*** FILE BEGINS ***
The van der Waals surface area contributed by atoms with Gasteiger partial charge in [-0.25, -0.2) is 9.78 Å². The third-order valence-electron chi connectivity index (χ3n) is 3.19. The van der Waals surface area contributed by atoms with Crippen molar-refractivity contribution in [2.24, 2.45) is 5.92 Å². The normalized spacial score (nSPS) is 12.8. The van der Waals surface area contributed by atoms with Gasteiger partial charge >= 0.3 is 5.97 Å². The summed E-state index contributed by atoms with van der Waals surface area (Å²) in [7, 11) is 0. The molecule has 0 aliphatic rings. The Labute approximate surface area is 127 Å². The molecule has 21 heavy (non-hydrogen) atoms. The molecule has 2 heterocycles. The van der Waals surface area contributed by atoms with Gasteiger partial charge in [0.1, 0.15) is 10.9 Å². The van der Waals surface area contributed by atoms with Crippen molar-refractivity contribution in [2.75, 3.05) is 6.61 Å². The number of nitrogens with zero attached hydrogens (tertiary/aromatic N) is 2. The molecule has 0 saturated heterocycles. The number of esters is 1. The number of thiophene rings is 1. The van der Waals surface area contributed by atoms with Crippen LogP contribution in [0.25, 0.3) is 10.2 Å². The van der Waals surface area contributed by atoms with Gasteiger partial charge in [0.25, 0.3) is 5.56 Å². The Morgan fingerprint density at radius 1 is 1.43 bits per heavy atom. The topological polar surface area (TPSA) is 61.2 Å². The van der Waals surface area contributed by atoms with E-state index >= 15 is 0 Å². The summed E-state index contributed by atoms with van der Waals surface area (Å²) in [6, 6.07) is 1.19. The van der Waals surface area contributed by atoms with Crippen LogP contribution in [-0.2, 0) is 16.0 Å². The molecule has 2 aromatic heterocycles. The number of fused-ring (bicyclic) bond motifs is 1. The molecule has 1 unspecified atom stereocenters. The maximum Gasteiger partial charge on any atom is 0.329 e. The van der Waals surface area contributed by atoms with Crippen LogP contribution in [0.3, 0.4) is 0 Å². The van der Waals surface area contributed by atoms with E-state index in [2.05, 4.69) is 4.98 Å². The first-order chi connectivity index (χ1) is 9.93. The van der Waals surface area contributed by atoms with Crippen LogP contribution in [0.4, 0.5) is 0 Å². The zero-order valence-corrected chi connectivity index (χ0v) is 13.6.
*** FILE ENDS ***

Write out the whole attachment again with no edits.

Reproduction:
The van der Waals surface area contributed by atoms with Gasteiger partial charge in [-0.25, -0.2) is 9.78 Å². The third-order valence-electron chi connectivity index (χ3n) is 3.19. The van der Waals surface area contributed by atoms with Crippen molar-refractivity contribution in [2.24, 2.45) is 5.92 Å². The normalized spacial score (nSPS) is 12.8. The van der Waals surface area contributed by atoms with Gasteiger partial charge >= 0.3 is 5.97 Å². The summed E-state index contributed by atoms with van der Waals surface area (Å²) in [7, 11) is 0. The molecule has 0 aliphatic rings. The Labute approximate surface area is 127 Å². The molecule has 21 heavy (non-hydrogen) atoms. The molecule has 2 heterocycles. The van der Waals surface area contributed by atoms with Gasteiger partial charge in [0.1, 0.15) is 10.9 Å². The van der Waals surface area contributed by atoms with Crippen molar-refractivity contribution in [2.75, 3.05) is 6.61 Å². The number of nitrogens with zero attached hydrogens (tertiary/aromatic N) is 2. The molecule has 0 saturated heterocycles. The number of esters is 1. The number of thiophene rings is 1. The van der Waals surface area contributed by atoms with Crippen LogP contribution in [0.25, 0.3) is 10.2 Å². The van der Waals surface area contributed by atoms with Gasteiger partial charge in [0.25, 0.3) is 5.56 Å². The Morgan fingerprint density at radius 1 is 1.43 bits per heavy atom. The topological polar surface area (TPSA) is 61.2 Å². The van der Waals surface area contributed by atoms with E-state index >= 15 is 0 Å². The summed E-state index contributed by atoms with van der Waals surface area (Å²) in [6, 6.07) is 1.19. The van der Waals surface area contributed by atoms with Crippen LogP contribution in [-0.2, 0) is 16.0 Å². The molecule has 2 aromatic heterocycles. The number of fused-ring (bicyclic) bond motifs is 1. The molecule has 1 unspecified atom stereocenters. The maximum Gasteiger partial charge on any atom is 0.329 e. The van der Waals surface area contributed by atoms with Crippen LogP contribution in [0.3, 0.4) is 0 Å². The van der Waals surface area contributed by atoms with E-state index in [2.05, 4.69) is 4.98 Å². The first-order chi connectivity index (χ1) is 9.93. The van der Waals surface area contributed by atoms with Crippen LogP contribution in [0.4, 0.5) is 0 Å². The zero-order valence-corrected chi connectivity index (χ0v) is 13.6.